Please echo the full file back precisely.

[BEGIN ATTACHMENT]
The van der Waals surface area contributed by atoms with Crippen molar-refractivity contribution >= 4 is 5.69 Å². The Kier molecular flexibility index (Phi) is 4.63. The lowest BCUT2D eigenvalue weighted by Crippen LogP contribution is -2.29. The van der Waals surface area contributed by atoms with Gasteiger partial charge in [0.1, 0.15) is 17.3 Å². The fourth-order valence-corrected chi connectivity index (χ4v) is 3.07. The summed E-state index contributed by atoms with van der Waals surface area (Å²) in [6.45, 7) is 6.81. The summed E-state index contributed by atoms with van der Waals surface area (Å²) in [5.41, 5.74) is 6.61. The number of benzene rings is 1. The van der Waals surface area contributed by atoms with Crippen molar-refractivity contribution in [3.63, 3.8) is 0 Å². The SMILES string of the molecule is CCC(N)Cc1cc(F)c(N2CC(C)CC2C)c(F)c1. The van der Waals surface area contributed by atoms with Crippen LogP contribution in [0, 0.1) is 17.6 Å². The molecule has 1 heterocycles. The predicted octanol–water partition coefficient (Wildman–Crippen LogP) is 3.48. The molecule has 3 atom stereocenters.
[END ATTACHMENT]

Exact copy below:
The van der Waals surface area contributed by atoms with Crippen molar-refractivity contribution >= 4 is 5.69 Å². The Kier molecular flexibility index (Phi) is 4.63. The lowest BCUT2D eigenvalue weighted by Crippen LogP contribution is -2.29. The van der Waals surface area contributed by atoms with Gasteiger partial charge in [0.1, 0.15) is 17.3 Å². The fourth-order valence-corrected chi connectivity index (χ4v) is 3.07. The summed E-state index contributed by atoms with van der Waals surface area (Å²) in [6.45, 7) is 6.81. The summed E-state index contributed by atoms with van der Waals surface area (Å²) in [5.41, 5.74) is 6.61. The number of benzene rings is 1. The van der Waals surface area contributed by atoms with Crippen molar-refractivity contribution in [3.63, 3.8) is 0 Å². The SMILES string of the molecule is CCC(N)Cc1cc(F)c(N2CC(C)CC2C)c(F)c1. The van der Waals surface area contributed by atoms with Crippen LogP contribution in [0, 0.1) is 17.6 Å². The molecule has 1 heterocycles. The predicted octanol–water partition coefficient (Wildman–Crippen LogP) is 3.48. The molecule has 3 atom stereocenters.